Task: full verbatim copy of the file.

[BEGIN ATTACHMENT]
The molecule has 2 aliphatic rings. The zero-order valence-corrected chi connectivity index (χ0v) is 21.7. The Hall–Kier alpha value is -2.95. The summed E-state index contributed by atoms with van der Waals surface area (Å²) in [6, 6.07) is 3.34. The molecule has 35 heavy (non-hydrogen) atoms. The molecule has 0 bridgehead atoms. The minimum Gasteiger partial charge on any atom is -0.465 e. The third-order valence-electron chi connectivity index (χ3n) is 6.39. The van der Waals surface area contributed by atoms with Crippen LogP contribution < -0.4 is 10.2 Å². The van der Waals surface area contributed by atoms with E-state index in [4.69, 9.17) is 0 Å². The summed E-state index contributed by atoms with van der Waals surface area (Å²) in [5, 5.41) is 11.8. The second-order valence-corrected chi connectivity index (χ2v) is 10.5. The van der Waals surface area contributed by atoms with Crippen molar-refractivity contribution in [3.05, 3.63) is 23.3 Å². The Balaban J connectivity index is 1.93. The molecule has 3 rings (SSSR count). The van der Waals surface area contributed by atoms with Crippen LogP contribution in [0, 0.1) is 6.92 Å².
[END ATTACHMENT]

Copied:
The molecule has 2 aliphatic rings. The zero-order valence-corrected chi connectivity index (χ0v) is 21.7. The Hall–Kier alpha value is -2.95. The summed E-state index contributed by atoms with van der Waals surface area (Å²) in [6, 6.07) is 3.34. The molecule has 35 heavy (non-hydrogen) atoms. The molecule has 0 bridgehead atoms. The minimum Gasteiger partial charge on any atom is -0.465 e. The third-order valence-electron chi connectivity index (χ3n) is 6.39. The van der Waals surface area contributed by atoms with Crippen LogP contribution < -0.4 is 10.2 Å². The van der Waals surface area contributed by atoms with E-state index in [4.69, 9.17) is 0 Å². The summed E-state index contributed by atoms with van der Waals surface area (Å²) in [5, 5.41) is 11.8. The second-order valence-corrected chi connectivity index (χ2v) is 10.5. The van der Waals surface area contributed by atoms with Crippen molar-refractivity contribution in [3.05, 3.63) is 23.3 Å². The Balaban J connectivity index is 1.93. The molecule has 3 rings (SSSR count). The van der Waals surface area contributed by atoms with Crippen LogP contribution in [0, 0.1) is 6.92 Å².